The Armistice of 11 November 1918 was the armistice that ended fighting on land, sea and air in World War I between the Allies and their last opponent, Germany. Previous armistices had eliminated Bulgaria, the Ottoman Empire and the Austro-Hungarian Empire. Also known as the Armistice of Compiègne from the place where it was signed, it came into force at 11 a.m. Paris time on 11 November 1918 and marked a victory for the Allies and a complete defeat for Germany, although not formally a surrender.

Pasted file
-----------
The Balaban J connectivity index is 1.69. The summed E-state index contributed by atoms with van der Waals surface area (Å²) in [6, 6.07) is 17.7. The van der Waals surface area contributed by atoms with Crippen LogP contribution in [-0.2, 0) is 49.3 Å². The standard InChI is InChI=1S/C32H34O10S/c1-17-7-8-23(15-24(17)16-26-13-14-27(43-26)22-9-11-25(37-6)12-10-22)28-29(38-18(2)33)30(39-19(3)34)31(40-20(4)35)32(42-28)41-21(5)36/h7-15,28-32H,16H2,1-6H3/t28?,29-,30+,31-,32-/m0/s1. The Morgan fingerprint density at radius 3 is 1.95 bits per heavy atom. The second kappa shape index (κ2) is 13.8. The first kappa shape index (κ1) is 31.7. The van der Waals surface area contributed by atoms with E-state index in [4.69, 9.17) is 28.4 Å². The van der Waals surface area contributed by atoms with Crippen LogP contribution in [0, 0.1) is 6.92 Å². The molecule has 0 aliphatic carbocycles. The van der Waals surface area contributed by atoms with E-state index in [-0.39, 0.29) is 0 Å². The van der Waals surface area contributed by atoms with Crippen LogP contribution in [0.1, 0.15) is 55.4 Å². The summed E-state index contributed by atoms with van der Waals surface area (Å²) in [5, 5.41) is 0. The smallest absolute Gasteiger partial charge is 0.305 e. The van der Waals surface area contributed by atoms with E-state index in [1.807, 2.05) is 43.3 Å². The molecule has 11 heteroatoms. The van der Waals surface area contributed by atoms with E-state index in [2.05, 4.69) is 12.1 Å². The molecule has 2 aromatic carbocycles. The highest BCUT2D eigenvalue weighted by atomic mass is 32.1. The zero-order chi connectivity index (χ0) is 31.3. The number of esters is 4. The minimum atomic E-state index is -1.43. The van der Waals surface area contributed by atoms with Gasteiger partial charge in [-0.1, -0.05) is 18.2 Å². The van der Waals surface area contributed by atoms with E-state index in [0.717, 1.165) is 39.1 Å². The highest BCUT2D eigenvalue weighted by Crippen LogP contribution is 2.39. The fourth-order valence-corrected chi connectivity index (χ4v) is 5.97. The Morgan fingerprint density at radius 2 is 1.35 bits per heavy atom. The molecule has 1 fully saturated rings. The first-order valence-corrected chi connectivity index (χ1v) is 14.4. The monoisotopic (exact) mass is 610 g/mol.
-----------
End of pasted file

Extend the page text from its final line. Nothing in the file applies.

The actual terms, largely written by the Allied Supreme Commander, Marshal Ferdinand Foch, included the cessation of hostilities, the withdrawal of German forces to behind the Rhine, Allied occupation of the Rhineland and bridgeheads further east, the preservation of infrastructure, the surrender of aircraft, warships, and military matériel, the release of Allied prisoners of war and interned civilians, and eventual reparations. No release of German prisoners and no relaxation of the naval blockade of Germany was agreed to.